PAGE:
A lifelong Texan and public-school educator, Garrett judges Edison through a personal lens. He says he didn't particularly like the company's executives, who he believed were more focused on business affairs than on learning. He considers them "corporate types," not educators -- "and that would be fine for UPS, but not for schools," he says. "If they were a supplier of tires for the school district, we would have long since found another supplier."
It's difficult to reconcile the opposite perceptions held by those in Sherman who love Edison and those who think the company has fouled things up. After all, how can those fighting on the same side see things so differently? Perhaps Lorie Shanklin, Sherman's director of elementary education, has that answer. She claims many teachers who chafed under Edison simply don't talk about their corporate boss.
"It's a very closed organization," she says. "If you work for Edison, teachers tell us, you just don't say anything."
But some teachers have spoken out. Kim Miller, a former first-grade teacher at Edison who left after the company's first year, complained to Sherman's Herald-Democrat that Edison didn't train her after she arrived two weeks into the 1995 school year. She signed her contract at 7 a.m. and began teaching at 7:30 a.m., later receiving informal help from other teachers (Edison's supporters say such problems were ironed out in later years). Miller said she liked Edison's special programs, but thought the company was "more interested in the business side of the school than in the education side." She declined an interview when contacted by the Observer.
A few blocks from Washington sits the Sherman school district's administration building, a converted high school. Manning the fort here are Garrett and David McConkey, Sherman's assistant superintendent for business, finance, and operations. (District superintendent Bob Denton recently retired and has not yet been replaced.)
Talk to Garrett, a tall and affable man, about the same school praised by teachers and parents, and he tells a completely different story, unloading five years of criticism against Edison built up during his close dealings with the firm.
"We have six elementary schools," Garrett says. "All five of the other schools have made more dramatic improvements in performance than [Washington]." He says Texas Assessment of Academic Skills (TAAS) scores for Washington students classified as economically disadvantaged at Washington have shown little improvement in five years. The school -- which once, under Edison, barely escaped state classification as "low performing" -- ranks near the bottom of a state-compiled index of 40 schools with comparable economic and ethnic profiles.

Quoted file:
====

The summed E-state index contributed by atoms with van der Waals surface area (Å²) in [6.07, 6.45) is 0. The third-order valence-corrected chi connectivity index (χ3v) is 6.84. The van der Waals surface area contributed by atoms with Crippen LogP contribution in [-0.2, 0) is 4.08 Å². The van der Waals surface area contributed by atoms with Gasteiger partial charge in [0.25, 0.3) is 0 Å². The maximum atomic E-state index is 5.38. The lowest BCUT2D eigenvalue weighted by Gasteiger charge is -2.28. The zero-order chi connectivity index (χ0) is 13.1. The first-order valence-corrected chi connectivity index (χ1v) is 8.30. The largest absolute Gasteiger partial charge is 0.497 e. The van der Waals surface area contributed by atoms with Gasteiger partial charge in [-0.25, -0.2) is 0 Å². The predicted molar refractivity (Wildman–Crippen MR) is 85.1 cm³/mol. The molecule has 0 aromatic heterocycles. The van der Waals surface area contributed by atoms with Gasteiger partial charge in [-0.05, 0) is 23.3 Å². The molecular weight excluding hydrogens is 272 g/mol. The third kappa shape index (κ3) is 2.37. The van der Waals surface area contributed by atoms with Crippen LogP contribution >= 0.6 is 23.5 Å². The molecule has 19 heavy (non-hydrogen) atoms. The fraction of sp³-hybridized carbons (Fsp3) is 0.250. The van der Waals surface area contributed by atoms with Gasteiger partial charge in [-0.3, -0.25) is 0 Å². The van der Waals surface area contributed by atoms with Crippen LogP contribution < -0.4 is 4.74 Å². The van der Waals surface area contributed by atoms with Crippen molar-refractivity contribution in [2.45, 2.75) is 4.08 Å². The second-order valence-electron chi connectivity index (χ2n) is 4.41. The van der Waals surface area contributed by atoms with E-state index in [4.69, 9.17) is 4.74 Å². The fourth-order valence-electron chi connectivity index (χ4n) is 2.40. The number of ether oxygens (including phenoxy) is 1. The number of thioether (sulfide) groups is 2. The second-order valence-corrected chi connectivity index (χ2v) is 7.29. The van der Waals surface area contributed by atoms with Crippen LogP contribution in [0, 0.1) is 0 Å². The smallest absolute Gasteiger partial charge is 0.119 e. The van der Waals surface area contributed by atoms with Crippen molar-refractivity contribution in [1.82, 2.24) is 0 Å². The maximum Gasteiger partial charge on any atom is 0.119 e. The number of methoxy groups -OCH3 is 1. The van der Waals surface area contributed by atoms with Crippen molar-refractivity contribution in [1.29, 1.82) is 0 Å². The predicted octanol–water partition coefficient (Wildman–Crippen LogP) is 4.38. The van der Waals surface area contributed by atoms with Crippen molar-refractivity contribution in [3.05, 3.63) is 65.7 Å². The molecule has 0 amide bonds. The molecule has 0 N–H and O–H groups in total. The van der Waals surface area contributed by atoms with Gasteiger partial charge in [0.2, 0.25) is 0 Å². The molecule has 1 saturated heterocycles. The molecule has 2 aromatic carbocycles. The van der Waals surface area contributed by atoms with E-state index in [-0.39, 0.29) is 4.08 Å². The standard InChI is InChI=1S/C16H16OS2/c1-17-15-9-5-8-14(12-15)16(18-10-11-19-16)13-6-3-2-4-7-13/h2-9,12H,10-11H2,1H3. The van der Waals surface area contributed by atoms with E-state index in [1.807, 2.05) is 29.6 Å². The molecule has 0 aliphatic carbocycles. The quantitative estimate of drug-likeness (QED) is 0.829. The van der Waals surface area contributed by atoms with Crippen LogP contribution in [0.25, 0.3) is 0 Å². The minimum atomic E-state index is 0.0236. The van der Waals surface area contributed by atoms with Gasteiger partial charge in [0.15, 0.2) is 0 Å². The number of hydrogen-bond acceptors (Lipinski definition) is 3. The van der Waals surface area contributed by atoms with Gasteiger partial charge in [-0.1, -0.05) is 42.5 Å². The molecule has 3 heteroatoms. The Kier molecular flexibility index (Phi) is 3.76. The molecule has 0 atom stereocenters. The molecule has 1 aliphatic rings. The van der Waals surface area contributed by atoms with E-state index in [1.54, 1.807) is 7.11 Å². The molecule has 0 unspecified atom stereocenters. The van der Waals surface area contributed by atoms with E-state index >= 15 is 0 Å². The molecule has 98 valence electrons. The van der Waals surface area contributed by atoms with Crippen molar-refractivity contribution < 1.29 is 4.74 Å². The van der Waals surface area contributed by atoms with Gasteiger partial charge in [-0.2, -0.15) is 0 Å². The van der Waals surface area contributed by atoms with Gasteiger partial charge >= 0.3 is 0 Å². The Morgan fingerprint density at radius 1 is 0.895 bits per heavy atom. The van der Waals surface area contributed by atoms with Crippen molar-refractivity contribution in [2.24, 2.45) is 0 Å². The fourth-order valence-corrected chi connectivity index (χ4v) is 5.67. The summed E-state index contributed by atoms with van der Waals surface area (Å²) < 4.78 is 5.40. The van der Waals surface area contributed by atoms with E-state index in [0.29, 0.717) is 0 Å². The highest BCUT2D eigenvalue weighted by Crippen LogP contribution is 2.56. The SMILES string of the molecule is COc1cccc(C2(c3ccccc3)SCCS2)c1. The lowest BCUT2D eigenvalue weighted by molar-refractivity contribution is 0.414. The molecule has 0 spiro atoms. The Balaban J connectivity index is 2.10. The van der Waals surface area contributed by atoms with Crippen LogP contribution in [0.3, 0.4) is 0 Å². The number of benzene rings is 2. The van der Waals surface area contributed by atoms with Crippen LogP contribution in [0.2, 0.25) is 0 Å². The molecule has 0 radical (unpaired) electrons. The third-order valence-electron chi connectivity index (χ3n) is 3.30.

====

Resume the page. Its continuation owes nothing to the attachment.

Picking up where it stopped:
Their beefs aren't limited to test scores. Garrett says Edison seemed unable to manage day-to-day school operations, neglecting to properly staff and train its teachers, cutting corners in academic and business affairs, and giving local administrators grief or delay whenever they called them on it. The problems commenced from day one, he says. In the chaotic first few weeks of Edison's occupation, he says, the company botched class schedules and sought to sidestep the Texas law that caps class size to 22 students per teacher.
"They says, 'No, no, we can get around that,'" Garrett recalls. "They really couldn't believe it was a law. I had to show it to them."
He insists the company's blunders hindered learning at Washington Elementary. He cites the fact that at the beginning of this school year, the company neglected to deliver crucial math materials until October. In addition, he says, Edison wasn't aggressive in recruiting bilingual teachers, despite the school's large population of students with limited English skills, and its special-education services were poor. Edison also offered no gifted and talented classes.
David McConkey, a quiet man who takes pains to praise Washington Elementary's teachers, also expresses disenchantment with the company. He says Edison routinely balked when he billed it for its share of transportation, cleaning, and other costs (in some cases, the firm failed to find cheaper contractors than the district). "They tried to play hardball with every single one of them," he says.
McConkey recalls that when the company cut corners on maintenance, he directed staff to work at Edison despite the company's contractual responsibility. "This building belongs to SISD taxpayers," he says. "We can't afford for it to go downhill."
Edison, insisting its record in Sherman is one of success, declines to comment on the two leaders' specific charges. "I'm not going to get into a tit for tat with the administrators," says Edison's Rivera, who claims Garrett and McConkey are exaggerating some incidents -- without offering specifics to refute their accusations.
Garrett estimates that the town lost $4.2 million -- or about $1 million a year -- under the contract because of "hidden costs" associated with Edison, mostly because of management duplication and other indirect expenses. The increased costs traced to Edison, Garrett says, have forced him to cut other schools' instructional-supply budgets by 10 percent. He estimates the district spends $1,300 more on each student at Washington Elementary and $1,000 more per student at Dillingham Intermediate's Edison section.
"Is that fair?" Garrett asks. "It has been extremely divisive for our district."
The fleecing, he explains, occurred since the school district surrendered the Edison schools' share of administrative funding -- but didn't cut central office staff accordingly. That means SISD essentially paid to retain duplicate managers for each Edison school. Dallas taxpayers, he warns, will also take a serious bath on this count.
"I have looked at the Dallas contract," Garrett says, "and our financial arrangements are a lot more advantageous."